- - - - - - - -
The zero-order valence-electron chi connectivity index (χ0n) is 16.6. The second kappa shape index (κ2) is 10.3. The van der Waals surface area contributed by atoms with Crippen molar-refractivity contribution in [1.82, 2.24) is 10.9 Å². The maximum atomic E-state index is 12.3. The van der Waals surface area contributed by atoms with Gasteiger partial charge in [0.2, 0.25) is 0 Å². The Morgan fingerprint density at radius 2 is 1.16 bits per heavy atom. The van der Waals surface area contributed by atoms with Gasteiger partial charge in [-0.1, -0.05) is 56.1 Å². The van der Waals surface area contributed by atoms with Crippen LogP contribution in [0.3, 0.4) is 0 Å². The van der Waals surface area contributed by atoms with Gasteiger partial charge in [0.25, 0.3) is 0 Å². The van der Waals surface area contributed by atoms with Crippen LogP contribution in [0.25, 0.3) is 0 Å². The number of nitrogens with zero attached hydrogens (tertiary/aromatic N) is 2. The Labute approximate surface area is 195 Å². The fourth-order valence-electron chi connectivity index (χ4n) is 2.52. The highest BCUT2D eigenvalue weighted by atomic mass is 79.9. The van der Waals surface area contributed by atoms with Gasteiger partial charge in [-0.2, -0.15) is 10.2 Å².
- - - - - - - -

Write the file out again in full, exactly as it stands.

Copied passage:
The zero-order valence-electron chi connectivity index (χ0n) is 16.6. The second kappa shape index (κ2) is 10.3. The van der Waals surface area contributed by atoms with Crippen molar-refractivity contribution in [1.82, 2.24) is 10.9 Å². The maximum atomic E-state index is 12.3. The van der Waals surface area contributed by atoms with Gasteiger partial charge in [0.2, 0.25) is 0 Å². The Morgan fingerprint density at radius 2 is 1.16 bits per heavy atom. The van der Waals surface area contributed by atoms with Gasteiger partial charge in [-0.1, -0.05) is 56.1 Å². The van der Waals surface area contributed by atoms with Crippen LogP contribution in [0.3, 0.4) is 0 Å². The van der Waals surface area contributed by atoms with Gasteiger partial charge in [0.25, 0.3) is 0 Å². The van der Waals surface area contributed by atoms with Crippen LogP contribution in [0.25, 0.3) is 0 Å². The number of nitrogens with zero attached hydrogens (tertiary/aromatic N) is 2. The Labute approximate surface area is 195 Å². The fourth-order valence-electron chi connectivity index (χ4n) is 2.52. The highest BCUT2D eigenvalue weighted by atomic mass is 79.9. The van der Waals surface area contributed by atoms with Gasteiger partial charge in [-0.2, -0.15) is 10.2 Å².